A FEW OTHER EVENTS FOR
- Itâ€™s the birth date of Ann Nolan Clark (1896â€“1995) The Secret of the Andes.
- Roman Emperor Nero (37â€“68) was born on this day. Read Nero Corleone by Elke Heidenreich, illustrated by Quint Buchholz.
- Also born on this date was Gustave Eiffel (1832â€“1923), engineer and architect of Eiffel tower. Read Eiffelâ€™s Tower by Jill Jonnes, and Madeline by Ludwig Bemelmans.
- Itâ€™s Bill of Rights Day. The United States Bill of Rights became law when ratified by the Virginia General Assembly in 1791. Read A Kidsâ€™ Guide to Americaâ€™s Bill of Rights: Curfews, Censorship, and the 100-Pound Giant by Kathleen Krull, illustrated by Anna Divito.
December 15 has been designated Cat Herding Day. Certainly, this impossible task deserves to be celebrated! Eighty-two years ago a classic childrenâ€™s book demonstrated what a lot of herded cats might look likeâ€”although it left the way to accomplish this feat unexplained. In the history of picture books, men have created the vast majority of classics, and recently men have won the Caldecott Award for their art much more frequently than women. But our first celebrated American picture book, Millions of Cats, which won a Newbery Honor because the Caldecott had not yet been established, was created by a very talented woman.
Minnesotaâ€™s Wanda GĂˇg had come to New York and was showing her bold prints in galleries when editor Ernestine Evans contacted her. Evans, just hired to create a childrenâ€™s book department for Coward-McCann, saw an exhibit of GĂˇgâ€™s prints and approached her to see if she would consider creating a childrenâ€™s books. Materials at the Kerlan Collection at the University of Minnesota, indicate that GĂˇg had started a childrenâ€™s book story around 1922 but had abandoned it. Encouraged by Evans, she picked it up again, focused the story, and made the refrain occur many more times:
Cats here, cats there,
Cats and kittens everywhere,
Hundreds of cats,
Thousands of cats,
Millions and billions and trillions of cats.
In Millions of Cats an old man goes out to find a kitten for his wife. He travels over hills and valleys and locates far too many. But after they eat each other up, only one thin scraggly kitten is left. In the end it becomes the beautiful cat the man and woman have sought. The language and feel of the story reflect GĂˇgâ€™s German roots; in fact, she would later translate and illustrate volumes of Grimmâ€™s fairy tales for her adoring audience.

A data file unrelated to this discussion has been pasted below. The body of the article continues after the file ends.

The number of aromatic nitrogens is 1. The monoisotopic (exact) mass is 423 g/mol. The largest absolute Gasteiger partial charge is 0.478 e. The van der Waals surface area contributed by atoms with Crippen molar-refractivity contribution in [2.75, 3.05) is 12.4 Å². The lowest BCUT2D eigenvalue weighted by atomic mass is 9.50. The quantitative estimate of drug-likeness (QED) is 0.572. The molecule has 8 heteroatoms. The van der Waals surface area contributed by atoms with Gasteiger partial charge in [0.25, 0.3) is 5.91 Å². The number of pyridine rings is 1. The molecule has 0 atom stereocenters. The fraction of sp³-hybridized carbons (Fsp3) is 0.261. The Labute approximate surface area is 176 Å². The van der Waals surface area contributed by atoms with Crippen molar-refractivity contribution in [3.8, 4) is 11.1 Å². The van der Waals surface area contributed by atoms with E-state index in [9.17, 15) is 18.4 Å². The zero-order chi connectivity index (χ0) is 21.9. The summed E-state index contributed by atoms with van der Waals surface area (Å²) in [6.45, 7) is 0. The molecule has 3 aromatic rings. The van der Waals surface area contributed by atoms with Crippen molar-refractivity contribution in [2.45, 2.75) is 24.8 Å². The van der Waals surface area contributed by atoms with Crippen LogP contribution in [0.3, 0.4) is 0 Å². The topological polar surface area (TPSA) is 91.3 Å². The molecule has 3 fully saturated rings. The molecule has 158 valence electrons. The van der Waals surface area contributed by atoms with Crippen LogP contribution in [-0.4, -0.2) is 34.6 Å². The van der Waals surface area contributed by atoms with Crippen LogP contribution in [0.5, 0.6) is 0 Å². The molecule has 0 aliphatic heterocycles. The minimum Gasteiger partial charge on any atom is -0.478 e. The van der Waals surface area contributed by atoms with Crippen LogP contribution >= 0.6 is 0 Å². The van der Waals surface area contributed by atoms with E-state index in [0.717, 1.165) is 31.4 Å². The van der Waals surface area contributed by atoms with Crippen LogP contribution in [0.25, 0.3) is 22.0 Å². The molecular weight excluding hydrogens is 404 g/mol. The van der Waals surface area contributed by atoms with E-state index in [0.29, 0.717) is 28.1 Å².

As classics go, Millions of Cats has one of the shortest creation times on record. GĂˇg had only a couple of months to craft the text and art. In the end she relied on the help of others; her brother actually hand-lettered the text. In Millions of Cats GĂˇg pushed the boundaries of the picture book. She developed double-page spreads, pulling the two pages together with an image. She wrapped text around the art. Using a varied layout and alternating broad vistas with intimate scenes, she developed pacing, timing, and tension. In one title, she basically invented the American picture book.
So today Iâ€™d like to honor our great-great-grandmother, as it were, of the American picture book. In 1928 she set in motion ideas about this form that others would take eight decades to explore. Considered one of the finest artists of her day, GĂˇg also lent credibility to the idea that other artists might want to explore this form. Over the years others from the fine art world, people like Lynd Ward and Chris Van Allsburg, have followed the same call. And the thousands of picture books each yearâ€”that focus on page layout, pacing, and timingâ€”all have their beginning in Millions of Cats.
Here’s a page from Millions of Cats:
Originally posted December 15, 2010. Updated for .